Critics argue that the low success rate of capital punishment in deterring crimes is the poor implementation of judgments and high pendency of cases. The fact that criminals can avoid or at least delay a death sentence through a series of appeals and snail-paced court trials is bound to alienate those seeking justice from the legal system, making something like an extrajudicial or custodial killing appear more appealing.
But what about the 92 cases of rape that take place in India on an average every day? Will police take up arms and encounter all of the accused or only the ones that cause public hysteria? What about rapists who do not kill their victims: do they deserve less than death? This inconsistency is the biggest problem with not relying on standardised and constitutionally guaranteed laws to prosecute criminals. Is justice really being served to those who deserve it? Or are some sections of the population being scapegoated so that some authorities could save face and satiate a bloodthirsty population to secure their votes in the next election season?
Unlike retributive justice, gender justice is not as simple to achieve. Killing four rapists will do nothing to prevent women from getting raped in the future. Those praising the police for carrying out "gender justice" must remember that these are the same cops who before the discovery of the veterinarian's body had refused to take her missing persons complaint seriously, alleging that she had probably "eloped".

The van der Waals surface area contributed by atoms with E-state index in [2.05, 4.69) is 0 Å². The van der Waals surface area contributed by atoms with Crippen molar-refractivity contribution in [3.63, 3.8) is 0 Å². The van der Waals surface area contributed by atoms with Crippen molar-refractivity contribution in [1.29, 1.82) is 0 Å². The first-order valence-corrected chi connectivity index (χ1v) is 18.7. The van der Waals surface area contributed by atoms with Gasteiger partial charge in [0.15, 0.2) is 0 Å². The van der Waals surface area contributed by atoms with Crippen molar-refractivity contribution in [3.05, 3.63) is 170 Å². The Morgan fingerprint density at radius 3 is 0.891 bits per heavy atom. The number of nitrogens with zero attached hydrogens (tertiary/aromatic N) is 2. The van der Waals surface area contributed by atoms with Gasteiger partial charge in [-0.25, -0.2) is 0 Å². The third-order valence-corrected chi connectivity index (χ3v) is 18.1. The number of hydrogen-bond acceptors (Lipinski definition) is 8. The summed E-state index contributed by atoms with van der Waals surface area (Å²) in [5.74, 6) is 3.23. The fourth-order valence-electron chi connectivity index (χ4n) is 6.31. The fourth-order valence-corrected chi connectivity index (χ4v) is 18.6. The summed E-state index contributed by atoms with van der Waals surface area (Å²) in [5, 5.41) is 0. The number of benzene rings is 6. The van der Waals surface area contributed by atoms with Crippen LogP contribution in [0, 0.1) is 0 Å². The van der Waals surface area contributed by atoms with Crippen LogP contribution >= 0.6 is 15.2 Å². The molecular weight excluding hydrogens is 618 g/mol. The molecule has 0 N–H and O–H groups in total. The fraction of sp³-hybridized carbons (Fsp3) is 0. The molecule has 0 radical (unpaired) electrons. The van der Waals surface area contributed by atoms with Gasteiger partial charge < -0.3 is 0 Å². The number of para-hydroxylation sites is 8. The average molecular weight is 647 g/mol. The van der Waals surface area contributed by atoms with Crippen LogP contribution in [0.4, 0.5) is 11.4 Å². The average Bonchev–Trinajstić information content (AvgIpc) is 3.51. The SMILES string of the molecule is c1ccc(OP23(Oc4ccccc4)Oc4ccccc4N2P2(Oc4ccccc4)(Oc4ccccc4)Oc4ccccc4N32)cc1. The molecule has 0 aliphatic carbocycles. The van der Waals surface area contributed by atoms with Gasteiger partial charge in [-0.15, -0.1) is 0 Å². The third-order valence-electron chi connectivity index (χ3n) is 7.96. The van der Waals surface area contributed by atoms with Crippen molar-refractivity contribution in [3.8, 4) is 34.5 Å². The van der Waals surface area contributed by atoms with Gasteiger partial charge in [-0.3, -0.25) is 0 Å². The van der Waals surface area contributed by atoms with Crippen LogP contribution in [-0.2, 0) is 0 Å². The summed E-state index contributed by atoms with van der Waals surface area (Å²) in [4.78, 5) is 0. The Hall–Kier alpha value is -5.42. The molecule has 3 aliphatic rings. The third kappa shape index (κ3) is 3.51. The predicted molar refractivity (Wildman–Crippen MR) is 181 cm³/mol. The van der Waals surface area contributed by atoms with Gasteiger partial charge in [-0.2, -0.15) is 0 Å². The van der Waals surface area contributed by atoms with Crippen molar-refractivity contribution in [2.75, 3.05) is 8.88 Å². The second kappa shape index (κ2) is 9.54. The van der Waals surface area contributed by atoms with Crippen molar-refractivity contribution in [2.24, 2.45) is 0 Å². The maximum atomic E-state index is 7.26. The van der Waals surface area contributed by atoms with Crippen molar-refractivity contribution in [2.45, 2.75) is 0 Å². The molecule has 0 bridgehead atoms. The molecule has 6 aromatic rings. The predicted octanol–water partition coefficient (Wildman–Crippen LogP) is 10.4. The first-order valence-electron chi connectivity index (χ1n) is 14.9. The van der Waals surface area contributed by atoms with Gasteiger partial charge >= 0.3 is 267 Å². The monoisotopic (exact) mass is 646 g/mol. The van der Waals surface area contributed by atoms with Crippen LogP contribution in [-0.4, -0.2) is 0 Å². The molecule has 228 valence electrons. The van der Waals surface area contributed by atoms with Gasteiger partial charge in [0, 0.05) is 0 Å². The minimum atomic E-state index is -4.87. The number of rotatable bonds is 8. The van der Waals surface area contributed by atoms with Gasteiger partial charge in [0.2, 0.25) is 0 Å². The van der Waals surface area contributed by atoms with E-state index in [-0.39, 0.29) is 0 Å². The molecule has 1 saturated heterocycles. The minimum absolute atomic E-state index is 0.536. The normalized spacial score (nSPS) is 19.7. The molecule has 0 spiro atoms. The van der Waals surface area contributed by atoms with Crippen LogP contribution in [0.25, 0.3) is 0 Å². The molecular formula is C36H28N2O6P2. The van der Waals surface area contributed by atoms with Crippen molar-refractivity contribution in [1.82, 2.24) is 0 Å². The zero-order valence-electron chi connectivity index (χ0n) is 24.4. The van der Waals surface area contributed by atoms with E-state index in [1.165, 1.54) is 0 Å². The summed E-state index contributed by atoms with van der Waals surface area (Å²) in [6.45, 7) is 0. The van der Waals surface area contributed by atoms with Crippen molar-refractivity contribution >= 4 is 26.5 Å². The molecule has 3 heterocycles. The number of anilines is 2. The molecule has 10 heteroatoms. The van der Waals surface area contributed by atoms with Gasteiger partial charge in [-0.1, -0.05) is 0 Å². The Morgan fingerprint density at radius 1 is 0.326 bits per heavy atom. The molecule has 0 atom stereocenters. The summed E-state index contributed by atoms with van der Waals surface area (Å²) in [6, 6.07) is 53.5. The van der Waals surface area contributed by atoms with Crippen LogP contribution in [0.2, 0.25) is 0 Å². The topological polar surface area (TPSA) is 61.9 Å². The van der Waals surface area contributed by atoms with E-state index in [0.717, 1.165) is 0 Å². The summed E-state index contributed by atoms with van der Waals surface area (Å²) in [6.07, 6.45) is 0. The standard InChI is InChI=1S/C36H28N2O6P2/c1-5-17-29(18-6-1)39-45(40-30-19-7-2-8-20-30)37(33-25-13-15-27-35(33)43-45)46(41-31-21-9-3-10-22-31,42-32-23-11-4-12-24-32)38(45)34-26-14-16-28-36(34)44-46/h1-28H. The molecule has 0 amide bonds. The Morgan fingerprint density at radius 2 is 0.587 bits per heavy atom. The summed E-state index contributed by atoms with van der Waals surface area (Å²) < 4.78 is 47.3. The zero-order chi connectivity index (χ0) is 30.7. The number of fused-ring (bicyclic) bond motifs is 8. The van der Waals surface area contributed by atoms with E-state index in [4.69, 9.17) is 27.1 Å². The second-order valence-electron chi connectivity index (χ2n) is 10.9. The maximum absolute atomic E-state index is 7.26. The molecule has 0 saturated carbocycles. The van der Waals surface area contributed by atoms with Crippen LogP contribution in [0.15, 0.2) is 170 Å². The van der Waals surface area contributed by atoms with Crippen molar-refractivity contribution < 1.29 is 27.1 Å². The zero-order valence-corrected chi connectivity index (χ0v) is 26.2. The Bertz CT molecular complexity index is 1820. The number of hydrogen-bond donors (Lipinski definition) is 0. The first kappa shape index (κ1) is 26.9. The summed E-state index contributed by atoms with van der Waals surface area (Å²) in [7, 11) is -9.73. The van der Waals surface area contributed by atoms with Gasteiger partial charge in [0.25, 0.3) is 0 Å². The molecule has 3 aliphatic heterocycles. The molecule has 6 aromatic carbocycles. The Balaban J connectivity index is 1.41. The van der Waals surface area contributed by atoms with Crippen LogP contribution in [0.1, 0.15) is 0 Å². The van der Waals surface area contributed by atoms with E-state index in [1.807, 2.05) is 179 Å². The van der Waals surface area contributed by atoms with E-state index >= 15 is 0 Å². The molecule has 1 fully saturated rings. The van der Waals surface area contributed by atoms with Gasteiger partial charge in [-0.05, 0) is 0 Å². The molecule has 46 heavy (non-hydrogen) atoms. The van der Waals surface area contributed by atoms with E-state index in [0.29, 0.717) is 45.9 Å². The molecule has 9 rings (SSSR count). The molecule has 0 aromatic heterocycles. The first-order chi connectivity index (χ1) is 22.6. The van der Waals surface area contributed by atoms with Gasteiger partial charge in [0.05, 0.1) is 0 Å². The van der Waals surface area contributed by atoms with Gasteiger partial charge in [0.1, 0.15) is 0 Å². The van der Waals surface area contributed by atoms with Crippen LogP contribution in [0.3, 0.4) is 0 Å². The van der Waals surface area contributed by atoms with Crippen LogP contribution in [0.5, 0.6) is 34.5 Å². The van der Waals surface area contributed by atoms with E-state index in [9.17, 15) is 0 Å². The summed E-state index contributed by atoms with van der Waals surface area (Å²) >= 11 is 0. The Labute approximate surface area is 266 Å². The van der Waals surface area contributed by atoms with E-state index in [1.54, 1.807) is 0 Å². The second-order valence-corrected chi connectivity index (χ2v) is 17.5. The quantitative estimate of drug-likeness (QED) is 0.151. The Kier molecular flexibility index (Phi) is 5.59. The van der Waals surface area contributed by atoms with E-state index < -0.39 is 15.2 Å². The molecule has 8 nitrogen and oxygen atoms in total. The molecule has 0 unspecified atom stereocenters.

Gender justice would mean ensuring women get equal opportunities of work and income – which means ensuring that women can equally access safe public spaces at all times of day and night. It would mean ensuring both police, as well as the judiciary, have the resources that can swiftly deal with cases of rape and fast-track courts to reduce the pendency of cases. It would mean the end of politicians getting charged for shaming victims and no more police commissioners releasing advisories for women to "scream and shout and run to crowded places" to save themselves from rape.
Custodial killings – truth and lies
In all cases of extrajudicial killings, the possibility of a fake encounter can never be ruled out unless proven otherwise (much like the innocence of the accused). With pressure mounting on Telangana state and police, the possibility of a botched up end to the issue is not completely unlikely.
In India, several state police departments are notorious for fake encounter cases. The National Human Rights Commission has registered over 1700 cases fake encounters from 2000 to 2017 in states like UP, Jharkhand, Assam, West Bengal, Maharashtra, and others.